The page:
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Blood Sweat & Tears - Nuclear Blues CD (album) cover


Blood Sweat & Tears

Jazz Rock/Fusion

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Easy Livin
Honorary Collaborator / Retired Admin
2 stars Where are Blood and Sweat?

"Nuclear Blues" looks like it will stand as the last studio album released in the name of Blood Sweat and Tears. I phrase the wording in that way deliberately, as this is not really a genuine BS&T album. The only relationship line up wise with any of the previous albums is through singer David Clayton-Thomas, the rest of the line up being Canadian musicians originally brought together by Clayton-Thomas to form a new band.

Ironically, this is probably the most progressive, and certainly the jazz funkiest (if that is a legitimate expression!) album release in the band's name. In this case however the term progressive is not necessarily synonymous with "good".

The album opens with a funky jazz rock instrumental written by brass instrumentalist Bruce Cassidy. The track has occasional horn bursts such as we have come to expect from a BS&T song, but the overt funk masks anything more substantial. The funk element is carried into the Clayton-Thomas written title track. Ironically, it is only when we get to a cover of Jimi Hendrix's "Manic Depression" that we start to find anything truly reminiscent of the band's early years.

Side one concludes with a lengthy blues cover of Henry Glover's "I'll drown in my own tears", perhaps best known through the Janis Joplin version. Clayton-Thomas gives a suitably soulful performance which largely mirrors Joplin's approach.

Side two contains just two tracks. "Fantasy stage" is a downbeat but still funky song with an Earth Wind and Fire or later Santana like arrangement. The rest of the side is taken up by a 15 minute suite called "Spanish Wine". This is a 7 part piece with something of a Spanish flavour. After the Spanish guitar intro of "LA cantina", we move into the brief Don Juan brass filled "Spanish wine". Thereafter, things become more conventionally jazz orientated, "Latin fire" being little more than an exercise in improvisation. Each of the band members appears to get a shot at solo spot as we continue through "The challenge", "The duel" and "Amor". The only notable absentee from the whole exercise is Clayton-Thomas, who is the sole band member not to perform on the track or to receive a writing credit. Those who enjoy orthodox jazz will probably appreciate the suite, but for me it is over indulgent and makes for a sad end to a once great band.

In all, "Nuclear blues" does have some redeeming qualities. It is not however from the same mould as previous albums by the band, and for that reason alone I would recommend approaching with some trepidation. I am sure however that some will find it to be worthwhile.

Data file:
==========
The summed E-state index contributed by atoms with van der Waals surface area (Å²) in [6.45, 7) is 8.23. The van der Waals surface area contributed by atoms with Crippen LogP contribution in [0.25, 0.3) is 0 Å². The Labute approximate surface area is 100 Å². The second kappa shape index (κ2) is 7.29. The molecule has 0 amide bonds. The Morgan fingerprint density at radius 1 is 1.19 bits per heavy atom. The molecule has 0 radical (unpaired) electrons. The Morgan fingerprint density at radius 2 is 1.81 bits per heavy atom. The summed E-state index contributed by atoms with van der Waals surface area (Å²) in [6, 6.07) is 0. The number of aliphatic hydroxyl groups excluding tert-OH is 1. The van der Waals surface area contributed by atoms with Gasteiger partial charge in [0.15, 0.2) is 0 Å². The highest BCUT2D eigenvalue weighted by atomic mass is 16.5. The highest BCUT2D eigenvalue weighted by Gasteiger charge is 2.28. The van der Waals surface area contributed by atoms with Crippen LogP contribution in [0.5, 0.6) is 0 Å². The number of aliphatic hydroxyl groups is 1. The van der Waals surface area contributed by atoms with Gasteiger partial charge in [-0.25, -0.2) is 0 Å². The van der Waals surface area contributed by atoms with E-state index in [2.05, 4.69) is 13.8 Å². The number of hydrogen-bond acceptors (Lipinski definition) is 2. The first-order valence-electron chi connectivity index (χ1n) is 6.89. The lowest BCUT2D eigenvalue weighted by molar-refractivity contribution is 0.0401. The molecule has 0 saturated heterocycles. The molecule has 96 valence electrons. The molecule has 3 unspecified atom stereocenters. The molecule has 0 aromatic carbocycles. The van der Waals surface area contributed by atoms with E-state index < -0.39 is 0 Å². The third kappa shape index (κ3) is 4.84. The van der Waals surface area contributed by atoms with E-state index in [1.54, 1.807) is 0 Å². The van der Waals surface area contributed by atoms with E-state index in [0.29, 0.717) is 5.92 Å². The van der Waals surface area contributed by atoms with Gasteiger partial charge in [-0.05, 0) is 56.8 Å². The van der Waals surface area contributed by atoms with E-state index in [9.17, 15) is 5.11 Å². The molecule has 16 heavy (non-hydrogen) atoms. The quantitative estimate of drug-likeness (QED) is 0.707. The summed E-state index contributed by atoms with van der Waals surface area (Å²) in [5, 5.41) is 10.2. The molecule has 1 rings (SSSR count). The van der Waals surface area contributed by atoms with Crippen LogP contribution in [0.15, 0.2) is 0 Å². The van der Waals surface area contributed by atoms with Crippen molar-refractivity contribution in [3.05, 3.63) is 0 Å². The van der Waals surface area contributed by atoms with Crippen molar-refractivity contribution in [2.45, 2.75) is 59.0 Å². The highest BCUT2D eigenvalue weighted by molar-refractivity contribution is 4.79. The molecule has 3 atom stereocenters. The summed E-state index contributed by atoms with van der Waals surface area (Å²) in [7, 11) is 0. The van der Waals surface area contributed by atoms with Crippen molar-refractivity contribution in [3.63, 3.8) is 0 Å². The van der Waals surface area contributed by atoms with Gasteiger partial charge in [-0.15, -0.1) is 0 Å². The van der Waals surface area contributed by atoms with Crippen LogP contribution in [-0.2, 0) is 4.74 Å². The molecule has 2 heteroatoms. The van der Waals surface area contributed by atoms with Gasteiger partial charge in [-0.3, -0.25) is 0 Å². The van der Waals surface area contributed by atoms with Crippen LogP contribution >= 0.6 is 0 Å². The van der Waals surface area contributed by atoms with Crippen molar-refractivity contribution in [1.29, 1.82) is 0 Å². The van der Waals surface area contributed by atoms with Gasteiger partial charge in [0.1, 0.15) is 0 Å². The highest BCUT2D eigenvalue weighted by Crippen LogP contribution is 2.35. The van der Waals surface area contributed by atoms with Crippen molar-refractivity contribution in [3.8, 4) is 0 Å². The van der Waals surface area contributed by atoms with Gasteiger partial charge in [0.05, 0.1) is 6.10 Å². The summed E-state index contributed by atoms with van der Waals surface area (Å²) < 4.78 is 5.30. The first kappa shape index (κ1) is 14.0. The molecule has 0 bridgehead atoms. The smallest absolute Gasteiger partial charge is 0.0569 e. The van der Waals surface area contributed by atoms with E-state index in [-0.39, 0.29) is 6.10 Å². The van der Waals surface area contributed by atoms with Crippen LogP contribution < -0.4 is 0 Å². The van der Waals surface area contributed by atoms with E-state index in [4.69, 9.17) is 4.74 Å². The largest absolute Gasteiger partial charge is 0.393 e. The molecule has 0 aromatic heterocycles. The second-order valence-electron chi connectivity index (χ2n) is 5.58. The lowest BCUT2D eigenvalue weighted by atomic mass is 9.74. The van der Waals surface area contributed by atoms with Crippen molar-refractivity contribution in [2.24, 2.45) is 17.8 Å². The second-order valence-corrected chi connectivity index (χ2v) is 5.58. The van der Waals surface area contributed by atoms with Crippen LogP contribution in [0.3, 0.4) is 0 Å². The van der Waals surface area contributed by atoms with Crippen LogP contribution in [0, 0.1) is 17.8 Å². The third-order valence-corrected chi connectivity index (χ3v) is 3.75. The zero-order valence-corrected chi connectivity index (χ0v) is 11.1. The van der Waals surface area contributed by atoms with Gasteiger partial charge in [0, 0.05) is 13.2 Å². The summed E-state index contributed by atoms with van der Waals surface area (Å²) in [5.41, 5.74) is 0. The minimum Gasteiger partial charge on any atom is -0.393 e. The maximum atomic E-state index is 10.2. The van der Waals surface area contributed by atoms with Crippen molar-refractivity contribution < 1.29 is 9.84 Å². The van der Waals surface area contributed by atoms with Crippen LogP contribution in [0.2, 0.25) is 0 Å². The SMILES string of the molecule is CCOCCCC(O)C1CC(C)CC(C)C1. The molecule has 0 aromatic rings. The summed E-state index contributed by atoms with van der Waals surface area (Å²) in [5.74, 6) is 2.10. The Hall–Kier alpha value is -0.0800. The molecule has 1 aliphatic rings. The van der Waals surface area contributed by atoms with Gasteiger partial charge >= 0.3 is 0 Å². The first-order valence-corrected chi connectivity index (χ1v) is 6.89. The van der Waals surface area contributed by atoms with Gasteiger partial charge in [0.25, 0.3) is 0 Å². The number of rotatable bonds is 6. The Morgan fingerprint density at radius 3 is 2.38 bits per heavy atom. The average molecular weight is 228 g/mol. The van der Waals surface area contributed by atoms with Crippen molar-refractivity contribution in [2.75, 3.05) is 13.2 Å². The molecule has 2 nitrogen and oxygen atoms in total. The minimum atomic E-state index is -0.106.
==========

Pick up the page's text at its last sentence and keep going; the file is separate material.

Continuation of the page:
Incidentally, I find I have two copies of this album. The first is a Dutch cassette release on the Bigtime label which with admirable attention to detail seems to think that Clayton and Thomas are two different people. The sleeve has an alternative cover with a picture of what looks very much like an old like up of the band playing live. The other, which I had assumed to be an entirely different album, is an LP called "The challenge" on the German Astan label. The tracks are however identical.

Report this review (#127590)
Posted Thursday, July 5, 2007 | Review Permalink
Honorary Collaborator
3 stars Recorded with totally different musicians, "Nuclear Blues" is the final studio album that bears the name of the band. Led by singer Clayton-Thomas, this is a worthy swan song of the famous brass-rock band. It is very much in the jazz-rock style with firm funk rhythms, so that way it deviates from the earlier albums. I personally like this album better than the previous "Brand New Day" because it contains more jazz improvisations, good brass sections and excellent bass solo parts by D. Piltch. The only throwaway is a slow blues "I'll Drown In My Own Tears" which is a rather boring track despite soulful and convinced vocal by Thomas. "Suite: Spanish Wine" is a 15-minutes pure jazz improvisation with Spanish-like melodies and it is generally successful, even if somewhat too extended. In "Fantasy Stage" the author is mistakenly singing about "habla espanyol" while the story takes places in Rio de Janeiro, Brazil (!) Maybe he forgot to consult the tourist guide...

Overall, this is a fine last album by BLOOD, SWEAT & TEARS and can be recommended to the jazz-rock and jazz listeners in the first place.


P.A. RATING: 3/5

Report this review (#140652)
Posted Wednesday, September 26, 2007 | Review Permalink

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